PMW 2019-099 by Caleb Parke (Fox News)
A new film tells the story of the “fastest-growing church” in the world, an underground, persecuted Christian movement in a country known for exporting radical Islamic terrorism — Iran.
People in Iran, a Muslim-majority nation, are fleeing Islam in droves as believers bow their knee to Jesus and become aggressively pro-Israel, according to the documentary “Sheep Among Wolves Volume II.”
“What if I told you Islam is dead?” one unidentified Iranian church leader says in the film, which was directed by Dalton Thomas and produced by Frontier Alliance International Studios.
“What if I told you the mosques are empty inside Iran?” he continues. Continue reading
PMW 2017-098 by Eric W. Tuininga (New Horizons, OPC)
Gentry introductory note:
With widespread corruption in American politics, the declining fidelity of the church, the threat of Islam, and the danger of Kim Jong-un, many cannot bring themselves to believe that “the gospel is the power of God unto salvation” and that it will one day reign throughout the world. But we must learn not to “despise the day of small things.”
As we look at various places in the world, we see small mission works growing. They should give us encouragement in recognizing that the gospel will ultimately triumph on a global scale, even as we see it percolating in small places in the world today. This article provides a glimpse into the glory of gospel salvation. Read it, and be encouraged.
PMT 2017-034 by Fox News
Christianity is making a comeback in Europe – and it’s mostly thanks to Muslims, say experts in Islam and faith leaders.
A soaring number of Muslims, many of them refugees from Syria, Iraq and Afghanistan, are converting to Christianity, breathing new life into Europe’s once floundering Christian churches. The Muslims are flocking to various Christian denominations, experts said, including becoming Protestants, evangelical or Catholic.
As many parts of Europe are becoming more secular and houses of worship are seeing congregants leave in droves, it is Muslim converts who are reviving struggling Christian churches. Continue reading
Interview of Ian Johnson by Rob Moll (Christianity Today)
Under Mao Zedong’s dictatorship, Christianity, Buddhism, and Taoism suffered persecution and near-extinction. In recent decades, however, they have each made an astounding comeback. In The Souls of China: The Return of Religion After Mao, Ian Johnson, a Pulitzer Prize-winning author who has covered China for The Wall Street Journal, The New Yorker, and other publications, offers an intimate look at this remarkable recovery. CT editor at large Rob Moll spoke with Johnson about the reasons for spiritual ferment among the Chinese people.
What spurred your interest in China’s religious resurgence?
When I first went to China in the 1980s, I thought there was probably no religious belief at all. Continue reading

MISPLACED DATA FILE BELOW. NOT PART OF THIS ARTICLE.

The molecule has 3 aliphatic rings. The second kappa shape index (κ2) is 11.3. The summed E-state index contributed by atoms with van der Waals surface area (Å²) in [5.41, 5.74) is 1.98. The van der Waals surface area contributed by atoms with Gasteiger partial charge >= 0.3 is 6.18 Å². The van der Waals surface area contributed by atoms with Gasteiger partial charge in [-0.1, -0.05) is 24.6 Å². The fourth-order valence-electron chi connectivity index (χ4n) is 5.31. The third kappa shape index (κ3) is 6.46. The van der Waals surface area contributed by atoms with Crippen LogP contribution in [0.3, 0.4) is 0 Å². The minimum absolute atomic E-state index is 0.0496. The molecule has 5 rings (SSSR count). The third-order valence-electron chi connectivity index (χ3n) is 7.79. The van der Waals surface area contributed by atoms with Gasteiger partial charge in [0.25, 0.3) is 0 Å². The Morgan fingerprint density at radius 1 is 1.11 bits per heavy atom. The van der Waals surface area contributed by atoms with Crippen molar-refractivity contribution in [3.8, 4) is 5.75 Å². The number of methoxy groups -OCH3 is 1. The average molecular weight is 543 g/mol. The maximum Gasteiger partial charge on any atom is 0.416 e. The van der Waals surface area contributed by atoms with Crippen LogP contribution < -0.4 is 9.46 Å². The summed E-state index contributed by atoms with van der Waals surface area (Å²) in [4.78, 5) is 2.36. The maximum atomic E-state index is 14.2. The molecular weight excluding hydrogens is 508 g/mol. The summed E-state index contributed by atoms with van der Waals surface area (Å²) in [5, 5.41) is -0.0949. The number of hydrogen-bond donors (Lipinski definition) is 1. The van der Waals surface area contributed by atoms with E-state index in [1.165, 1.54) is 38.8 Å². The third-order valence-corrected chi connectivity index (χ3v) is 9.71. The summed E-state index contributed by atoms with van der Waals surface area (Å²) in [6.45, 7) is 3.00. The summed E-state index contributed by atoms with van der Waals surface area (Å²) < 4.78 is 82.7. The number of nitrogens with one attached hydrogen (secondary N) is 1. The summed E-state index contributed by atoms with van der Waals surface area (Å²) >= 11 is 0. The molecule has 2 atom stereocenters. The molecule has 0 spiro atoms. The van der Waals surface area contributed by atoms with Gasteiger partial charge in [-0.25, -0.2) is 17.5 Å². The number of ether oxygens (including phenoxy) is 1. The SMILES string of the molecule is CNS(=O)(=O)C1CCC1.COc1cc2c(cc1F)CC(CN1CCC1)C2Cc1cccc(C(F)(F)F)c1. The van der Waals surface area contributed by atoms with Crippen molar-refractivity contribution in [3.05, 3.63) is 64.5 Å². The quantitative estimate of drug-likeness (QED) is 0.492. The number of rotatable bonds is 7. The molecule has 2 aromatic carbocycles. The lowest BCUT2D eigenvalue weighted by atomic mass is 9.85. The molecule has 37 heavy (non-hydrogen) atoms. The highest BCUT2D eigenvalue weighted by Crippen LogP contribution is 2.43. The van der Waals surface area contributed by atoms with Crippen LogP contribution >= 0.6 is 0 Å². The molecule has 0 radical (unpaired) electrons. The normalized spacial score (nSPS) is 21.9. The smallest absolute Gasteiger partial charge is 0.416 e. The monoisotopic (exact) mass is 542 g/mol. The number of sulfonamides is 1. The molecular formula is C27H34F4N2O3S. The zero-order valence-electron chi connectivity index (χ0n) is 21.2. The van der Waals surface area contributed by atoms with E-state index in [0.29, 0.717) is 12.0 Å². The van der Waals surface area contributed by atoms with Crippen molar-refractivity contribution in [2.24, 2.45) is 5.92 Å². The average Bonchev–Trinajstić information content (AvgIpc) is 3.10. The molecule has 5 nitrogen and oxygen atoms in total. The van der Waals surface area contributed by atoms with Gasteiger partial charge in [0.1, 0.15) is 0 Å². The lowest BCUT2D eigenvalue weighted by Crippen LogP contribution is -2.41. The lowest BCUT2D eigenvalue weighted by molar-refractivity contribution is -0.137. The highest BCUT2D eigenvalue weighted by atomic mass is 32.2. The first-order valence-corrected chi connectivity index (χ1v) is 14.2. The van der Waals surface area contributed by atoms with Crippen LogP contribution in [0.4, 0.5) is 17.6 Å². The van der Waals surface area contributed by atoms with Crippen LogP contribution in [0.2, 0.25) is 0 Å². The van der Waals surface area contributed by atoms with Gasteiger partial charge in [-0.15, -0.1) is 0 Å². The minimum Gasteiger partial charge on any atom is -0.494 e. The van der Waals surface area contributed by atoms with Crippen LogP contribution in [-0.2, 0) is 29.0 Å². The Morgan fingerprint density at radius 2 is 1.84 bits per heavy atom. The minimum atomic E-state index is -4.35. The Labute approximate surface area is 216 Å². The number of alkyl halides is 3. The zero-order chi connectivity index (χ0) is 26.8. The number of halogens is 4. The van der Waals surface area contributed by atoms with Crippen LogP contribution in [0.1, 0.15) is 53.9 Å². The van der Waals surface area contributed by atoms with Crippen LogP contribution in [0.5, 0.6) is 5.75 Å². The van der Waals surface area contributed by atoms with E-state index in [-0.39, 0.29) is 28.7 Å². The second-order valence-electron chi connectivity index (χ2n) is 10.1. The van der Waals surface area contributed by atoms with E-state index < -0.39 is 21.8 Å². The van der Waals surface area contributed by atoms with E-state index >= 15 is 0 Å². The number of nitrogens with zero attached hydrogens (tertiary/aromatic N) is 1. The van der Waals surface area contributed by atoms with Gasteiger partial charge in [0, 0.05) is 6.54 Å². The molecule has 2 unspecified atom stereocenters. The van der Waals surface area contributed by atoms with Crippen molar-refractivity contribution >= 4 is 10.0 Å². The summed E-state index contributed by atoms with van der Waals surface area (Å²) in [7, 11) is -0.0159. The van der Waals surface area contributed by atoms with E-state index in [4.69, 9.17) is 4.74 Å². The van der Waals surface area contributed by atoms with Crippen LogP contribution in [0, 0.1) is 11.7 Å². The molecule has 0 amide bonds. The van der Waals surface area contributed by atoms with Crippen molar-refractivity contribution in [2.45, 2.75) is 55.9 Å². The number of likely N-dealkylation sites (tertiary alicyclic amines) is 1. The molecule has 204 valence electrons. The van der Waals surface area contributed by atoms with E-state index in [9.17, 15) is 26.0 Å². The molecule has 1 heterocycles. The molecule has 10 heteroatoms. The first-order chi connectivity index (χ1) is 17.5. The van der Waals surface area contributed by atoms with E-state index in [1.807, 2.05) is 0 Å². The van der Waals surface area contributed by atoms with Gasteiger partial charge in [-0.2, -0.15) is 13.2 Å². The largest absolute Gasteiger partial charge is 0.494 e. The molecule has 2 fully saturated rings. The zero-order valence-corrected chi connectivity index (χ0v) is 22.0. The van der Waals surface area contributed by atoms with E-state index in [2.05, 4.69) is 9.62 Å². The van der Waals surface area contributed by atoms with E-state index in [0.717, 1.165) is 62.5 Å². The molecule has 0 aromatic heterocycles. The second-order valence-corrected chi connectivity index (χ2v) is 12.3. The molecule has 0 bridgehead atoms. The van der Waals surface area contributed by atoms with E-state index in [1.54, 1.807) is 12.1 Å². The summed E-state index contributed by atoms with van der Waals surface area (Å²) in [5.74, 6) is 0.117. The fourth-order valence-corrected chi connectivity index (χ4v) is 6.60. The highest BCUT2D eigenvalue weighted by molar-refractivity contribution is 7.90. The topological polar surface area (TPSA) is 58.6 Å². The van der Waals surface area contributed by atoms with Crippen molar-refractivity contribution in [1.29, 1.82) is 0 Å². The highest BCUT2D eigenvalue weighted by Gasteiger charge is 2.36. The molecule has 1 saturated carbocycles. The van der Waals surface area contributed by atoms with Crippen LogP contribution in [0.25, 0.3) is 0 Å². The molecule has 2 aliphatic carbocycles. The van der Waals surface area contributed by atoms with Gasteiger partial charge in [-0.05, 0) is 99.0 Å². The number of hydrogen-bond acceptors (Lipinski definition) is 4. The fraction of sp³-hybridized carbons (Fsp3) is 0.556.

PMT 2016-090 by Jeremy Weber in Christianity Today
Gentry note: Christianity is experiencing growth in many unexpected parts of the world. Let’s pray for its continued growth and its growth into Reformed maturity.
The world’s most unexpected megachurch pastor might be an illiterate, barefoot father of five.
Bhagwana Lal grows maize and raises goats on a hilltop in Rajasthan, India’s largest state, famous for its supply of marble that graces the Taj Mahal. He belongs to the tribals: the cultural group below the Dalits, whose members are literally outcasts from India’s caste system (and often called “thumb signers” because of how they vote).
Yet every Sunday, his one-room church, with cheerful blue windows and ceiling fans barely six feet off the ground, pulls in 2,000 people. His indigenous congregation draws from local farmers, whose families’ members take turns attending so that someone is tending the family’s animals. The cracks in the church’s white outer walls are a source of pride: They mark the three times the building has been expanded. Continue reading
PMT 2016-078 by The Guardian
A growing number of Muslim refugees in Europe are converting to Christianity, according to churches, which have conducted mass baptisms in some places.
Reliable data on conversions is not available but anecdotal evidence suggests a pattern of rising church attendance by Muslims who have fled conflict, repression and economic hardship in countries across the Middle East and central Asia.
Complex factors behind the trend include heartfelt faith in a new religion, gratitude to Christian groups offering support during perilous and frightening journeys, and an expectation that conversion may aid asylum applications. Continue reading
PMT 2016-062 by Mark Howard
(The Gospel Coalition)
Ken Gentry note: The gospel is the power of God unto salvation. Even among Muslims. Despite persecution Christianity is growing in Islamic lands, as postmillennialism would expect. In a time of decline of the church in America, it is encouraging to see its strengthening under the most grueling circumstances in Muslim countries. Pray for the church in the Middle East.
Everyone loves a good story. As Christians, we especially love stories that tell us how, when all seems lost, God makes a way.
One such story is about the church in Iran—and it’s one of the greatest stories in the world today.
It’s a simple story that can be summarized in just two sentences: Persecution threatened to wipe out Iran’s tiny church. Instead, the church in Iran has become the fastest growing in the world, and it is influencing the region for Christ. Continue reading